Biophysical Studies of Apolipoprotein A-IM and a Partitioning study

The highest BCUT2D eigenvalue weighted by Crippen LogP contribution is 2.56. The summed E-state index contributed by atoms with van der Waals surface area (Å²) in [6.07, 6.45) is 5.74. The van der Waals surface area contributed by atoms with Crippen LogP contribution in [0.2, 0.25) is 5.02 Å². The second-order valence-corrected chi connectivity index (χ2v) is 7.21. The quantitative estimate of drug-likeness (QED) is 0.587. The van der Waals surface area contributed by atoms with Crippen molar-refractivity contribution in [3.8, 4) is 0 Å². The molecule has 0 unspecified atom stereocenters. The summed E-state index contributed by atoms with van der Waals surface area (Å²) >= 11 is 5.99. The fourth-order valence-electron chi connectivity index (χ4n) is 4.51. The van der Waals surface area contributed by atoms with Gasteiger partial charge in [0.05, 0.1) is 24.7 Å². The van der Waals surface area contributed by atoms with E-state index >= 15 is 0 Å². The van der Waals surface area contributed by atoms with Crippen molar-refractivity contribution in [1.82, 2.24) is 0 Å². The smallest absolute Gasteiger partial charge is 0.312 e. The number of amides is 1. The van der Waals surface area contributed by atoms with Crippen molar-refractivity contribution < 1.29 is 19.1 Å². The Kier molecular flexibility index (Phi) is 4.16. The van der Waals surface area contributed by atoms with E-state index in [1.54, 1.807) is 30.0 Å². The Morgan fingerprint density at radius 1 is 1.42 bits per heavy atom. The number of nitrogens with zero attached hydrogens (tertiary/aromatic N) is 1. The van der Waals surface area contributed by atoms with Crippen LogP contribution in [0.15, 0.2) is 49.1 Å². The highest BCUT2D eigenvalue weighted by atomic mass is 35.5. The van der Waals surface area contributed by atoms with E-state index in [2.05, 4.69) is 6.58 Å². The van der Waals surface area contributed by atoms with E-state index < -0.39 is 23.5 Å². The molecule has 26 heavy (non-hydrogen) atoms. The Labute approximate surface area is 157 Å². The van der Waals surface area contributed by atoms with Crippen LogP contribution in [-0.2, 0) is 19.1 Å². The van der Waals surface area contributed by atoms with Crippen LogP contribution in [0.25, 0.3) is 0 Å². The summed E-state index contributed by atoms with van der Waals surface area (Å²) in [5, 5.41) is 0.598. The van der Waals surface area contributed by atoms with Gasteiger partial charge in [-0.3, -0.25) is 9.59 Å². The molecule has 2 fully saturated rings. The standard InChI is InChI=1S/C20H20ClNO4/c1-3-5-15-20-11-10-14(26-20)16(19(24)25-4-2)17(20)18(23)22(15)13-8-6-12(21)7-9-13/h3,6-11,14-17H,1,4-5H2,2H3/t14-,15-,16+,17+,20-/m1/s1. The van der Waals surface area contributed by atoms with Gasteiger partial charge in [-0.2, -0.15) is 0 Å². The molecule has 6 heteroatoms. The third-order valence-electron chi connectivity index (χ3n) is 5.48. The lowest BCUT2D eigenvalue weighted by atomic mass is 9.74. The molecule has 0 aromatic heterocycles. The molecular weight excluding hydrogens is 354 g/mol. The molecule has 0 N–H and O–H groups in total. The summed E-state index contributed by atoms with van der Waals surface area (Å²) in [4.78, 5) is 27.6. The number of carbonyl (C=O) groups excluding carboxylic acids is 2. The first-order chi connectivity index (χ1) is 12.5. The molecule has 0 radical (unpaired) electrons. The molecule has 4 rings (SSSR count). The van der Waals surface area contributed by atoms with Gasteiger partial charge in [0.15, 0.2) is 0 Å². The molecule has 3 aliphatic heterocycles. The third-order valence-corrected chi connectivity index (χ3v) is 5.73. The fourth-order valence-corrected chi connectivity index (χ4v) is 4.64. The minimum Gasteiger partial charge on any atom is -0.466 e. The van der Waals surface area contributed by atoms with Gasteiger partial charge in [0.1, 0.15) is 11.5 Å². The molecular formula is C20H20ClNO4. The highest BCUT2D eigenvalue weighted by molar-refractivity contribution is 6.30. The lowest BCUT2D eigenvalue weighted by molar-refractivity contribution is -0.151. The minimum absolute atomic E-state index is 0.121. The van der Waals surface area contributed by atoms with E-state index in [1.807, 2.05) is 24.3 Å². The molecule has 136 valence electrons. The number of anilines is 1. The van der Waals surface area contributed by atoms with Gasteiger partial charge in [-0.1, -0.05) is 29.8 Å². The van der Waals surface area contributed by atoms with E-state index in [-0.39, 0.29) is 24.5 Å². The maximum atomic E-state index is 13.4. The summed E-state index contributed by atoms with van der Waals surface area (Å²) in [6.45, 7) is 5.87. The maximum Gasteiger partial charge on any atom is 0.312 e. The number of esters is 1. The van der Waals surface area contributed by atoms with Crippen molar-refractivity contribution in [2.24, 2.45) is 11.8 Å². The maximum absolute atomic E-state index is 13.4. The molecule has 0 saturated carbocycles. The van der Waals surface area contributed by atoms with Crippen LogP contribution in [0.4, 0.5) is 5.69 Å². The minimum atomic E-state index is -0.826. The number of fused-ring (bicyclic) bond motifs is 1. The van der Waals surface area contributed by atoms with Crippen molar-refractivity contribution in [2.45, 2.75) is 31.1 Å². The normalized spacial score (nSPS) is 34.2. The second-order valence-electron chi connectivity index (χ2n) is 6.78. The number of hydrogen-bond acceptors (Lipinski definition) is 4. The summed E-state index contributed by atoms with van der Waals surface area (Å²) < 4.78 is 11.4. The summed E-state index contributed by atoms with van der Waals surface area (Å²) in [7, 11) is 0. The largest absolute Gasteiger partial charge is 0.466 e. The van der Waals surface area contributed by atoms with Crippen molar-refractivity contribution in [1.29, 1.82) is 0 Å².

Abstract: The major part of this thesis deals with the similarities and differences in some biophysical properties of apolipoprotein A-I (apo A-I) and the molecular variant apolipoprotein A-IMilano (apo A-IM), and the influence on lipid binding. A model compound partitioning study has also been performed. Methods that have been utilised are CD spectroscopy, calorimetry both isothermal and temperature scanning, and native gel electrophoresis. Apo A-I is the major protein component in high density lipoproteins (HDL), which are found to be inversely correlated with the occurrence of atherosclerosis. The variant protein, apo A-IM, forms a disulfide linked homodimer that seems to possess an improved anti-atherogenic effect. Apo A-IM was found to have a different thermal and guanidine hydrochloride (guHCl)-induced denaturation behavior in its dimeric form, as compared to the monomer form and to apo A-I. The thermal denaturation process of apo A-IM proceeds via a transition into an intermediate state that is distinct from the unfolded state. This intermediate state has been assigned to be a molten globular state. This state is stabilized by an increase in ionic strength and exists at 37 °C. Unfolding via a stable intermediate state was also observed during guHCl unfolding. Apo A-I and monomeric apo A-IM also seem to melt via an intermediate state, but with the difference that these thermal transitions are not well separated, and occur at higher temperatures. Conclusions to be drawn are that the introduction of a disulfide bridge in apo A-IM favours the molten globular state over the native state at near physiological temperatures. The existence of a molten globular state of apo A-IM may influence the functional properties of the protein compared to apo A-I. Upon lipid binding these proteins form a variety of different sized lipid-protein complexes. At 25 °C, dimeric apo A-IM and apo A-I give similar heterogeneous mixtures of HDL-like complexes (rHDL) when incubated with dimyristoylphosphatidylcholine (DMPC). However at 40 °C, apo A-IM was shown to form smaller, more homogeneous complexes than apo A-I. This observation suggests that the HDL particle formation depends not only on the thermal behaviour of the lipid but also of the protein. In addition to the protein studies, the partitioning of 1-hexanol into DMPC vesicles was studied and was found to be more favourable than partitioning into bulk hydrocarbon. This suggests that the use of a membrane model might be more appropriate to evaluate the partitioning properties of a drug. However, there is a need for defining a standard membrane model where vesicle size and lamellarity in addition to the type of lipid, lipid phase and equilibration time is carefully controlled, since these factors affect the partitioning behaviour.
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